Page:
“You or the owner of your User Content still own the copyright in User Content sent to us, but by submitting User Content via the Services, you hereby grant us an unconditional irrevocable, non-exclusive, royalty-free, fully transferable, perpetual worldwide licence to use, modify, adapt, reproduce, make derivative works of, publish and/or transmit, and/or distribute and to authorise others users of the Services and other third-parties to view, access, use, download, modify, adapt, reproduce, make derivative works of, publish and/or transmit your User Content in any format and on any platform, either now known or hereinafter invented.”

These terms are similar to what other apps and social platforms have included in their small print, but perhaps they have been noticed more with the high profile of Tiktok’s ad campaign. California’s new data privacy law (CCPA) takes effect January 2020 with similar privacy protection and disclosure requirements to Europe’s GDPR. Many companies will be changing the way they disclose and what they do with people’s data to avoid fines.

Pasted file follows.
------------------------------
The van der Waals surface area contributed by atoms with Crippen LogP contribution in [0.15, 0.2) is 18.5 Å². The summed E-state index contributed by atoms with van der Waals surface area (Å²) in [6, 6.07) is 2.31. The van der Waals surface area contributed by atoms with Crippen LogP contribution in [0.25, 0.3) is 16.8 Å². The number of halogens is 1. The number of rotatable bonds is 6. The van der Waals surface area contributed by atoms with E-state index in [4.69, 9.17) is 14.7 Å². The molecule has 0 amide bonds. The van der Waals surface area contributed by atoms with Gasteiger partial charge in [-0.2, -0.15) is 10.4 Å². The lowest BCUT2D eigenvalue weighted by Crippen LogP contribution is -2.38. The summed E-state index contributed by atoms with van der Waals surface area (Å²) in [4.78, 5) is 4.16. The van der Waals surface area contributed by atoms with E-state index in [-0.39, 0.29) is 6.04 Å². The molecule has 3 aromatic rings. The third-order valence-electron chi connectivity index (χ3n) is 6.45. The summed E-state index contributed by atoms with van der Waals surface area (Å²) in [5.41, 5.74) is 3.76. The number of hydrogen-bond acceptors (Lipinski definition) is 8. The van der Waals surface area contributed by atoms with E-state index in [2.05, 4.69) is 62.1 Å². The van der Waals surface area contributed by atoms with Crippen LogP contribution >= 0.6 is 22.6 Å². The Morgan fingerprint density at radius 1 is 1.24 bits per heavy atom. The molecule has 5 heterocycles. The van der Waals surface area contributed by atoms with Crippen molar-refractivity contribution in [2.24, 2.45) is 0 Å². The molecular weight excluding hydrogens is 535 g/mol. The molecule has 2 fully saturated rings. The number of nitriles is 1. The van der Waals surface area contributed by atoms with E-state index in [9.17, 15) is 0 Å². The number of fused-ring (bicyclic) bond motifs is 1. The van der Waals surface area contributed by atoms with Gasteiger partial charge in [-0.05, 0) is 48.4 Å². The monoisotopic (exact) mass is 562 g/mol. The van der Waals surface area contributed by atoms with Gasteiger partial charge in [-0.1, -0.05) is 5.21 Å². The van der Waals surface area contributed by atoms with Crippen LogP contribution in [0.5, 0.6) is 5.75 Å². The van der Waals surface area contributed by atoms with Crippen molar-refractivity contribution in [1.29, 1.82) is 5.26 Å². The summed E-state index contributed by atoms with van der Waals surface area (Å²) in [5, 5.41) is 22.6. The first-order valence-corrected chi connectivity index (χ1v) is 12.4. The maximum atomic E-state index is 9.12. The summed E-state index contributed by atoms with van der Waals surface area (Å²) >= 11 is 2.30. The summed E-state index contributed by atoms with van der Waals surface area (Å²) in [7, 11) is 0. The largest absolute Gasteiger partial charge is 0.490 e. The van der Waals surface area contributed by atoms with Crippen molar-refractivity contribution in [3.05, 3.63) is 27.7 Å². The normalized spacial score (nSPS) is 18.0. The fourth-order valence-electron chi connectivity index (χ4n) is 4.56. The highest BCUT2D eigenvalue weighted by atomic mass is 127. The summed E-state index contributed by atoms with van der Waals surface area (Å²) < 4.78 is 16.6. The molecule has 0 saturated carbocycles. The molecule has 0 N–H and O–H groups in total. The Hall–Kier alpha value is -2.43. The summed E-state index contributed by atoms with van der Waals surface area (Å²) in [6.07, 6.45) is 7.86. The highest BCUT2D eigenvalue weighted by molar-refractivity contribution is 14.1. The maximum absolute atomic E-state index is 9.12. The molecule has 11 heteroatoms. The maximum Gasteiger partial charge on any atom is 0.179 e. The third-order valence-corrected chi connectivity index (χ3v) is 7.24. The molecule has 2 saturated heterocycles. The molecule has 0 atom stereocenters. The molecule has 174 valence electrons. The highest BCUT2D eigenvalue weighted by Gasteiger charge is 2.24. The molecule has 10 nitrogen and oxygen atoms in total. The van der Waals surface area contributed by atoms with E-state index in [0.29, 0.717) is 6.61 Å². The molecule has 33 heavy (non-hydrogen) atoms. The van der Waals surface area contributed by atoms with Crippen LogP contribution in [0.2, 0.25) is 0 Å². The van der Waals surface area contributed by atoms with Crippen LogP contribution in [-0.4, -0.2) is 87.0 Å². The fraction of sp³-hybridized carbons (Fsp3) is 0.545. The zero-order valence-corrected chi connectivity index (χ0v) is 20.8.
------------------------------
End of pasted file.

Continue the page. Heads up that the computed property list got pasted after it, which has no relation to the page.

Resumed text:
Despite these concerns brands have moved forward on the platform to reach its young user base. How will your brand leverage TikTok?

Social Media Reaches Middle Age. Are We Headed Towards A Midlife Crisis?

When you reach middle age life begins to change. Things don’t work like they used to, your favorite songs are now considered classics, and you start dreaming of convertible sports cars. Social media as a marketing tool has reach middle age and is maturing as a medium. Yet this doesn’t mean we are facing a mid-life crisis. It means we need to change the way we think about our social media strategies.

Social media is no longer new and has become mainstream for many. Across the globe 3.5 billion people are active on social media. And while social media users are increasing there are signs we have entered a maturity stage. One sign of this new era is that user growth has stalled in certain markets. The number of social media users in the U.S. failed to grow for the first time last year. And Facebook’s growth has slowed in the U.S. and Canada to just 1% while growth in Europe was just 2%.

Growth has stalled in other areas as well. US daily time spent with social media fell 1 minute in 2018 after an increase of 13 minutes the previous two years. And it is predicted that time will remain flat at just 1 hour, 15 minutes through 2021. While we are spending less time on social media we are adding more social platforms. The average global social media user age 16-34 has 9 social media accounts. Even 55-64 year old’s are on 5 social media platforms now.